Not only is the pandemic hitting the most deprived regions of England hardest – partly because of a London-centric decision to raise the lockdown when much of the North was still in wave one – but Conservative gains in ‘Red Wall’ seats give both major parties a strong interest in ‘speaking’ for the north. It is likely that a pan-northern identity and politics will grow. But the ‘north-south’ characterisation of England is much harder to sustain. More of England is outside the ‘north’ and ‘greater London’ than inside either and this England needs better government too. The ‘politics of the north’ can simply become special pleading for a better deal from the union government that implicitly accepts that real power will remain in London. To date, ‘levelling up’ is a Whitehall-led process, handing out dribs and drabs in finance to favoured projects in favourite constituencies. Nothing about it will change the pattern of de-industrialisation, financialisation and globalisation that has so tilted the economy towards the south-east.

It was significant that resistance was described by Health Secretary Matt Hancock as ‘party politics’ even though Burnham was supported by Conservative MPs and council leaders.  Despite twenty years of devolved administrations and rhetoric about English devolution, union politics still lacks the mature political culture that can accept someone of a different political party as the legitimate elected representative of their nation or locality. This cloth-eared insensitivity to the needs of a multi-centred democracy is the biggest single threat to the union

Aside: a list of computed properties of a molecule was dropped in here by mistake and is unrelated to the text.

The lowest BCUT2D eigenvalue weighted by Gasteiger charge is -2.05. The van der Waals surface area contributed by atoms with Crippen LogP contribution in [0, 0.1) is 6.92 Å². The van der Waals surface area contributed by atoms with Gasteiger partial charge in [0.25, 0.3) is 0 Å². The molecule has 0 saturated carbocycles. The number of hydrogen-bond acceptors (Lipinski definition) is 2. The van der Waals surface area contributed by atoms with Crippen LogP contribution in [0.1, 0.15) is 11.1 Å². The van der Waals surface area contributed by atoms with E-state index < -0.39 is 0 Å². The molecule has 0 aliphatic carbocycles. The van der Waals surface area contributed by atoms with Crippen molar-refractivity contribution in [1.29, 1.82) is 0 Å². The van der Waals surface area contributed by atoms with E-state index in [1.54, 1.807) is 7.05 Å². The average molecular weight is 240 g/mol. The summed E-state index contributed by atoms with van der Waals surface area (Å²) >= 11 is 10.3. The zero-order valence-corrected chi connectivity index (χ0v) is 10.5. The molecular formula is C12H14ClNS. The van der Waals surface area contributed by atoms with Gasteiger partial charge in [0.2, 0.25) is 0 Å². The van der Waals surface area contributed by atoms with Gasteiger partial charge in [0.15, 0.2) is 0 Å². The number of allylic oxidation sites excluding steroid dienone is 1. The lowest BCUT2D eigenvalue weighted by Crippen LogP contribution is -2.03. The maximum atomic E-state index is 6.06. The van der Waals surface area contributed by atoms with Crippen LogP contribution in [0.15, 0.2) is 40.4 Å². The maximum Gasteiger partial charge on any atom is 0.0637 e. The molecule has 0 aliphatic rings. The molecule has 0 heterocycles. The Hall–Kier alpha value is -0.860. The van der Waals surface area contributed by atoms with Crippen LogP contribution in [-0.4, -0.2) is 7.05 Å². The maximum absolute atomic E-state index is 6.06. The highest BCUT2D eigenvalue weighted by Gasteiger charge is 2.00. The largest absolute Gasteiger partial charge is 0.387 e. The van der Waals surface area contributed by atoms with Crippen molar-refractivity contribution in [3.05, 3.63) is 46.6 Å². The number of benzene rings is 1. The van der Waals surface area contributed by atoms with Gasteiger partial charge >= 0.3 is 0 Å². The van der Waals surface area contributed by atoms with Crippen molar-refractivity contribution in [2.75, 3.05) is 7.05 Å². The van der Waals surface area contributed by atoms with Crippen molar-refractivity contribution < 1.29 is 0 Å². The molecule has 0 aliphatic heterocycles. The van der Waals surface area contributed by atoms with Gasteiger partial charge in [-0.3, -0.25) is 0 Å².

All these problems stem, at root, from the embedded culture of British nationalist unionism. It has obstructed change in the past, and is what  makes change now challenging. For London-centric think-tanks and those deeply immersed in Whitehall’s ways favour a revived regional agenda that, for all their real ambition, are likely to be no more successful than in the past. The English public remain deeply sceptical about regional assemblies, which always get far less support than any of the status quo, English Laws made only by English MPs, or an English Parliament.

The same public strongly prefer England being treated as one unit to regionalisation. This is quite compatible with seeing one’s own area as unfairly treated. So, while there is some support for further devolution to combined authorities, it suggests more explicit devolution of powers will have to go hand in hand with a commitment to transparent and fair funding across England. This real levelling up would be far easier in a booming economy with large tax surpluses – an unlikely scenario in the foreseeable future – and would require a union wide approach that would likely signal the end of the Barnett formula.

All would require a profound change in the way England itself is governed. Labour did not pursue real English devolution. The current government, the most aggressively British nationalist for decades, is attempting to  overturn key elements of devolution through the Internal Market Bill. It is unlikely to let go of any central power over England. England remains the only part of the union to have had no consultation, let alone referendum, on how it is governed in the past twenty years.

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Note: For further reading see relevant chapters here.

About the Author

John Denham is Professor and Director of the Centre for English Identity and Politics at the University of Southampton.

 

 

 

 

Photo by Emily Wang on Unsplash.

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LSE British Politics and Policy